People fail interviews for a variety of reasons … From not displaying the personality attributes that employers want to not asking the correct types of questions at the conclusion of the interview, there are a variety of mistakes that candidates make.
“I keep failing interviews,” a lot of job seekers tell me, but they don’t know what to do differently (or whether there is anything they CAN do differently).
However, the truth is that there is. How? Well to find that out, let’s get this party started…
1. You didn’t do enough research on the job and the firm.
This is a crucial stage that should not be overlooked. No matter what job you’re interviewing for, employers want to hire someone who is thorough and hardworking.
And the first method to demonstrate that you work hard and don’t cut corners is to go into the interview knowing everything there is to know about their profession and organisation. Make an effort to know more than anybody else they’ve spoken to.
Examine the job description and establish a list of the most important responsibilities.
2. You didn’t ask them nearly as many questions as you should have.
Employers want to hire someone who is focused on their job hunt and understands exactly what they want. Otherwise, they’ll be concerned that you’ll become bored, dislike your job, leave as soon as you find something better, and so on.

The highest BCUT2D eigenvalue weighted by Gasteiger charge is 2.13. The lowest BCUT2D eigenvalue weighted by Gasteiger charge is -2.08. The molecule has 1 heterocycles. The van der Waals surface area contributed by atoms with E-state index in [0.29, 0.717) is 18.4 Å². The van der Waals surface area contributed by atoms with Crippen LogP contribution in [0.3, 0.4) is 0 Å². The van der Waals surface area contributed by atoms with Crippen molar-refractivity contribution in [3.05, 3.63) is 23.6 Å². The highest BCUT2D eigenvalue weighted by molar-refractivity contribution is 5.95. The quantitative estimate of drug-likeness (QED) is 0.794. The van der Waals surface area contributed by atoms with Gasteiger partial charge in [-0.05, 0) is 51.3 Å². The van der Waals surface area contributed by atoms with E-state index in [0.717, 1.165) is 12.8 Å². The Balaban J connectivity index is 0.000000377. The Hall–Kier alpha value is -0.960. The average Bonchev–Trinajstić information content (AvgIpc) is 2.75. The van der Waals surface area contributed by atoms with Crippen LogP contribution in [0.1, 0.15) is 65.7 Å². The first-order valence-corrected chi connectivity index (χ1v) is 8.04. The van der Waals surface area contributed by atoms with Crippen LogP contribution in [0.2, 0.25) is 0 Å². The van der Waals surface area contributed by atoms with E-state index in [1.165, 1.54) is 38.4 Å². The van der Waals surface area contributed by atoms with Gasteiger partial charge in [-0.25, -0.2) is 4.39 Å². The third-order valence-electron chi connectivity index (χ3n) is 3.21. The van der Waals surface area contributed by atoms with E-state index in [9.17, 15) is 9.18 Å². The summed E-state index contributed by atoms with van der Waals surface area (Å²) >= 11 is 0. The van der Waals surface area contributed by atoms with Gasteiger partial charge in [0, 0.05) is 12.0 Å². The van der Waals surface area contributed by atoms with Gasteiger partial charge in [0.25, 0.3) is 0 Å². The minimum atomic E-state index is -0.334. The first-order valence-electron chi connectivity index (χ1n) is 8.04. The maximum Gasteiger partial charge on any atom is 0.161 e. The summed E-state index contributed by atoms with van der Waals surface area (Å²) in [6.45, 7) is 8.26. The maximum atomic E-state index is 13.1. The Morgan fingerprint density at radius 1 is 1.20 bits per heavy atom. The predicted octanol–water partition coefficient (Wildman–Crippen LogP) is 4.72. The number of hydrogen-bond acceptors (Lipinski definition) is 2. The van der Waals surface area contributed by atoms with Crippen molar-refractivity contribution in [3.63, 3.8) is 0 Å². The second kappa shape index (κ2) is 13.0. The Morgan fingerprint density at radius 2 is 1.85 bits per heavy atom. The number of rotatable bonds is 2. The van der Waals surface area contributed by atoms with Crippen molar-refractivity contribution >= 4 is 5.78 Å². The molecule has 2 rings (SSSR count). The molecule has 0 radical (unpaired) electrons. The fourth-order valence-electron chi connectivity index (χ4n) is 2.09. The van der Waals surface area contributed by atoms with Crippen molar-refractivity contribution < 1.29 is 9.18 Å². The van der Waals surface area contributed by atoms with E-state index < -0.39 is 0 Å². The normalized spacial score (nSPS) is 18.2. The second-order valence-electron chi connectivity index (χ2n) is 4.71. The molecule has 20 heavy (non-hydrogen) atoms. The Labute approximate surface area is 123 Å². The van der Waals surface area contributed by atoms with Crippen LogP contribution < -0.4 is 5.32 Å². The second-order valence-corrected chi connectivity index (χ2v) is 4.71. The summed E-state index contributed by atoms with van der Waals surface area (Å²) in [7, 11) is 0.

And if you don’t ask any questions, how will you know if their work is a suitable fit? Employers will worry if you don’t ask enough questions since it indicates that you don’t care what kind of job you get, that you’re desperate and just want any job, or that you’re attempting to do the bare minimum to get employed.
3. You didn’t write thank-you emails to everyone you met.
This is another approach to demonstrate that you are a dedicated worker who goes above and beyond the call of duty, rather than someone who cuts corners or waits to be asked to do something.
What kind of person do you believe employers are looking for?
It is rather suggested to send a thank-you note to everyone you met in person during an interview. Send it the next day at lunchtime, or when you get home after the interview in the evening. If you’re not sure what to submit, utilise this step-by-step tutorial with examples.
4. Right now, you can’t articulate what you’re seeking in a career.
This is something that many job searchers are either unaware of or undervalue.
Employers are constantly looking for someone who is focused on a specific goal in their job search.
Employers are concerned that if you don’t sound like you’ve considered what you want to do next in your career, you’ll change your mind and leave, not enjoy the job and become bored, and so on.
Show employers, you know what you want to do if you want more employment offers!
5. You lacked enthusiasm/excitement.
Hiring managers are looking for someone who will be upbeat, lively, and enthusiastic about the job.
It’s fine if you’re not the most outgoing or enthusiastic person in the room. Nobody is. However, you should “crank it up” a notch and show some enthusiasm.
If they mention a portion of the job that sounds fascinating, express your interest! Try to say something like, “That’s fantastic.” At least once or twice in an interview where you’re learning about the job responsibilities, say, “That sounds incredibly intriguing.”